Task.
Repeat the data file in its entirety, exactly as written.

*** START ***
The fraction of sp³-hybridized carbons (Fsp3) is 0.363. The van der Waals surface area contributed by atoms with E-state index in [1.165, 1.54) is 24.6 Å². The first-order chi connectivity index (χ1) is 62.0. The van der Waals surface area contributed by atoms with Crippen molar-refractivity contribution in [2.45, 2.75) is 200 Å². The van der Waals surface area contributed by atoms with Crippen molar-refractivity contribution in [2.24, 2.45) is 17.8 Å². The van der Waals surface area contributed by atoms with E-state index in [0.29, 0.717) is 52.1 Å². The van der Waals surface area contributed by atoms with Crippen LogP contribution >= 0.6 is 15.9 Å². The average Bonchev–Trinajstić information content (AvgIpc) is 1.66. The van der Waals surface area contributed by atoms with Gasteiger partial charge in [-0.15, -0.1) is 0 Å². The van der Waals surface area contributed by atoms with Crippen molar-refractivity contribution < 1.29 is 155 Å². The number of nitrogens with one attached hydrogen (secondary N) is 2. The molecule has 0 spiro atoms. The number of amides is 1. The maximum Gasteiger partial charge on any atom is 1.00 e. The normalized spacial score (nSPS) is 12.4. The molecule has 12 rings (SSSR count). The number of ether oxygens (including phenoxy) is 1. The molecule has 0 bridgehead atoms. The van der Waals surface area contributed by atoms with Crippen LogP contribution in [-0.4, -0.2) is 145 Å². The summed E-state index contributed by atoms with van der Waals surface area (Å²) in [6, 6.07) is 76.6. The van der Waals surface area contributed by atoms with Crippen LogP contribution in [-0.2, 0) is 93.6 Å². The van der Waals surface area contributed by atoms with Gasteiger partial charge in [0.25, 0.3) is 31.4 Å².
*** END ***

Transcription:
The fraction of sp³-hybridized carbons (Fsp3) is 0.363. The van der Waals surface area contributed by atoms with E-state index in [1.165, 1.54) is 24.6 Å². The first-order chi connectivity index (χ1) is 62.0. The van der Waals surface area contributed by atoms with Crippen molar-refractivity contribution in [2.45, 2.75) is 200 Å². The van der Waals surface area contributed by atoms with Crippen molar-refractivity contribution in [2.24, 2.45) is 17.8 Å². The van der Waals surface area contributed by atoms with E-state index in [0.29, 0.717) is 52.1 Å². The van der Waals surface area contributed by atoms with Crippen LogP contribution >= 0.6 is 15.9 Å². The average Bonchev–Trinajstić information content (AvgIpc) is 1.66. The van der Waals surface area contributed by atoms with Gasteiger partial charge in [-0.15, -0.1) is 0 Å². The van der Waals surface area contributed by atoms with Crippen molar-refractivity contribution < 1.29 is 155 Å². The number of nitrogens with one attached hydrogen (secondary N) is 2. The molecule has 0 spiro atoms. The number of amides is 1. The maximum Gasteiger partial charge on any atom is 1.00 e. The normalized spacial score (nSPS) is 12.4. The molecule has 12 rings (SSSR count). The number of ether oxygens (including phenoxy) is 1. The molecule has 0 bridgehead atoms. The van der Waals surface area contributed by atoms with Crippen LogP contribution in [-0.4, -0.2) is 145 Å². The summed E-state index contributed by atoms with van der Waals surface area (Å²) in [6, 6.07) is 76.6. The van der Waals surface area contributed by atoms with Crippen LogP contribution in [-0.2, 0) is 93.6 Å². The van der Waals surface area contributed by atoms with Gasteiger partial charge in [0.25, 0.3) is 31.4 Å².